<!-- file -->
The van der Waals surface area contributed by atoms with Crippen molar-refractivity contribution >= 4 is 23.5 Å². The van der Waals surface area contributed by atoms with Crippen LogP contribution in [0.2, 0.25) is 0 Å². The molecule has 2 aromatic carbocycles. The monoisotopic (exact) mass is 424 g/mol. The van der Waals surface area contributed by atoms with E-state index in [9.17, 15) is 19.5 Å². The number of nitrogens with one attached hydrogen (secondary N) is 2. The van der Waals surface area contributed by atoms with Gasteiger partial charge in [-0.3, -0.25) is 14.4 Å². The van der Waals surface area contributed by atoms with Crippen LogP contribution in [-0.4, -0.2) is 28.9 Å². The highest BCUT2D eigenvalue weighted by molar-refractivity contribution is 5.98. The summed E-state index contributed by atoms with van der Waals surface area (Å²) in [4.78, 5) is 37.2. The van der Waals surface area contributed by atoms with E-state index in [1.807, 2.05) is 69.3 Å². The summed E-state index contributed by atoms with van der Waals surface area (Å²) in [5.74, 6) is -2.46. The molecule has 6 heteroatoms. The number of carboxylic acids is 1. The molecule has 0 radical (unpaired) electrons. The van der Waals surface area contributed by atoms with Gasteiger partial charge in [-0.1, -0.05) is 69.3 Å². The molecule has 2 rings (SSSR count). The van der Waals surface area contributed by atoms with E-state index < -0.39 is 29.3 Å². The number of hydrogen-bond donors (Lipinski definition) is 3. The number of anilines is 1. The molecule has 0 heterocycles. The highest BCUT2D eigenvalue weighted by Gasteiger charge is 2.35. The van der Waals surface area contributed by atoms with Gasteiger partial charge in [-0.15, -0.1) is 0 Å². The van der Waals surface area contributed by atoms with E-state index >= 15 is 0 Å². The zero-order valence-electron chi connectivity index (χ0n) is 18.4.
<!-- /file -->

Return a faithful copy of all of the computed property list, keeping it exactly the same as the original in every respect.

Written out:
The van der Waals surface area contributed by atoms with Crippen molar-refractivity contribution >= 4 is 23.5 Å². The van der Waals surface area contributed by atoms with Crippen LogP contribution in [0.2, 0.25) is 0 Å². The molecule has 2 aromatic carbocycles. The monoisotopic (exact) mass is 424 g/mol. The van der Waals surface area contributed by atoms with E-state index in [9.17, 15) is 19.5 Å². The number of nitrogens with one attached hydrogen (secondary N) is 2. The van der Waals surface area contributed by atoms with Gasteiger partial charge in [-0.3, -0.25) is 14.4 Å². The van der Waals surface area contributed by atoms with Crippen LogP contribution in [-0.4, -0.2) is 28.9 Å². The highest BCUT2D eigenvalue weighted by molar-refractivity contribution is 5.98. The summed E-state index contributed by atoms with van der Waals surface area (Å²) in [4.78, 5) is 37.2. The van der Waals surface area contributed by atoms with E-state index in [1.807, 2.05) is 69.3 Å². The summed E-state index contributed by atoms with van der Waals surface area (Å²) in [5.74, 6) is -2.46. The molecule has 6 heteroatoms. The number of carboxylic acids is 1. The molecule has 0 radical (unpaired) electrons. The van der Waals surface area contributed by atoms with Gasteiger partial charge in [-0.1, -0.05) is 69.3 Å². The molecule has 2 rings (SSSR count). The van der Waals surface area contributed by atoms with E-state index < -0.39 is 29.3 Å². The number of hydrogen-bond donors (Lipinski definition) is 3. The number of anilines is 1. The molecule has 0 heterocycles. The highest BCUT2D eigenvalue weighted by Gasteiger charge is 2.35. The van der Waals surface area contributed by atoms with Gasteiger partial charge in [-0.15, -0.1) is 0 Å². The van der Waals surface area contributed by atoms with E-state index >= 15 is 0 Å². The zero-order valence-electron chi connectivity index (χ0n) is 18.4.